Books like these could well be unbearable. But, to me, Stark makes Parker bearable by surrounding him with a delightful and often sorrowful array of picaresque characters: fellow thieves and those foolish or unlucky enough to cross their paths. Their fear and bafflement give Parker’s impassive manner—what one admirer recently called his “Parkerness”—a deadpan humorous quality (something all the movies adapted from the novels have missed.)

“You know what your problem is, Parker?” one character nags him after enduring hours of Parker’s habitual stony silence. “You talk too much.”

Butcher’s Moon was the sixteenth and last Parker novel that Stark published in 1974 before Parker fled into the underworld for over twenty years.

The master thief returned in smashing fashion in 1997’s Comeback. From that point on, every Stark novel found its way to me as it soon as it appeared on the bookshelves. I would become a little like Parker: door locked, phone off the hook, a bare-tooth growl for anyone who dared interrupt me as I read.

Donald Westlake once stated that he counted Vladimir Nabokov, Dashiell Hammett and Peter Rabe (whose work I don’t know) as his three favorite writers. He took his writing as seriously as the lofty Russian (who disdained mystery fiction) took his own. He admired those three especially because, as he puts it on own website, “[they] could do something I very much envied, which was to make you feel the emotion in a scene without ever referring to it directly. It all roils below the surface while the surface remains apparently calm.”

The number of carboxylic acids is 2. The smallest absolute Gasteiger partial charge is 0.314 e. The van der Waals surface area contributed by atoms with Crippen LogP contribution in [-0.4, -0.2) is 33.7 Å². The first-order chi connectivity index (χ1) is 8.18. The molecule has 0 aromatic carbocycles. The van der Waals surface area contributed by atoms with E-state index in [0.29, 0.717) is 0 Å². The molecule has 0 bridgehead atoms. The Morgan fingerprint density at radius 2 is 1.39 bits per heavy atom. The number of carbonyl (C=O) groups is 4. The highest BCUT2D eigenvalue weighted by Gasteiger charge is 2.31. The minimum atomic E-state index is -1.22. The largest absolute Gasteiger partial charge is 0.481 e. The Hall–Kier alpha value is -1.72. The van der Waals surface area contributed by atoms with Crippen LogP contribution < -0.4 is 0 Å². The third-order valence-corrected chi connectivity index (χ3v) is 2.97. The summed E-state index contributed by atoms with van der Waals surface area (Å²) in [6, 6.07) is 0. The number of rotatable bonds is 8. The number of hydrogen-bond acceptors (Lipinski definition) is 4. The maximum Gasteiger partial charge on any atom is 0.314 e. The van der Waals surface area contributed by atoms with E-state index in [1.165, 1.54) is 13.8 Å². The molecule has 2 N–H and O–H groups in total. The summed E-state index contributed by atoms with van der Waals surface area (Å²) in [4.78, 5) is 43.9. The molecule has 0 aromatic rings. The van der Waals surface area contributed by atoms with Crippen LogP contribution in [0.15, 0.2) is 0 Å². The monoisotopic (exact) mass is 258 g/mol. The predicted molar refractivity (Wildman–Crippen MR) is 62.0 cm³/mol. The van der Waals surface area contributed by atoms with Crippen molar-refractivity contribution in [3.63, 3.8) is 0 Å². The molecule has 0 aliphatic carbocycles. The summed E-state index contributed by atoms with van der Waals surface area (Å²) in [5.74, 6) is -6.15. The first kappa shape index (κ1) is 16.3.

He fully believed, as I do, that genre fiction could scale the literature’s demanding heights. The this-happened, then-that-happened way of story-telling, can, with right touch from the right hands, lead readers into new and startling worlds; can hide while revealing; that the discursive digressions of often-passive characters beloved by higher-brow critics, by themselves, were no guarantee of quality (a point he makes well in his excellent introduction to an anthology of crime stories by non-genre writers that he co-edited, Once Against the Law).

One more self-indulgent note: Westlake’s passing meant more to me than no more Richard Stark novels to look forward to. I was finishing my first novel, Dragon's Ark, and, like all writers, I entertain childlike hopes that my work will be read by the writers I admire most and return to them some the same pleasure they have given me over the years.

Whatever mask he wore, Donald Westlake stood at the top of that list. If I could mail my novel into the afterlife, I would.

(Re-edited 2/2/13)

Copyright 2012 by Thomas Burchfield

Photo by author
Thomas Burchfield has recently completed his 1920s gangster thriller Butchertown. He can be friended on Facebook, followed on Twitter, and read at Goodreads. You can also join his e-mail list via tbdeluxe [at] sbcglobal [dot] net. He lives in Northern California with his wife, Elizabeth.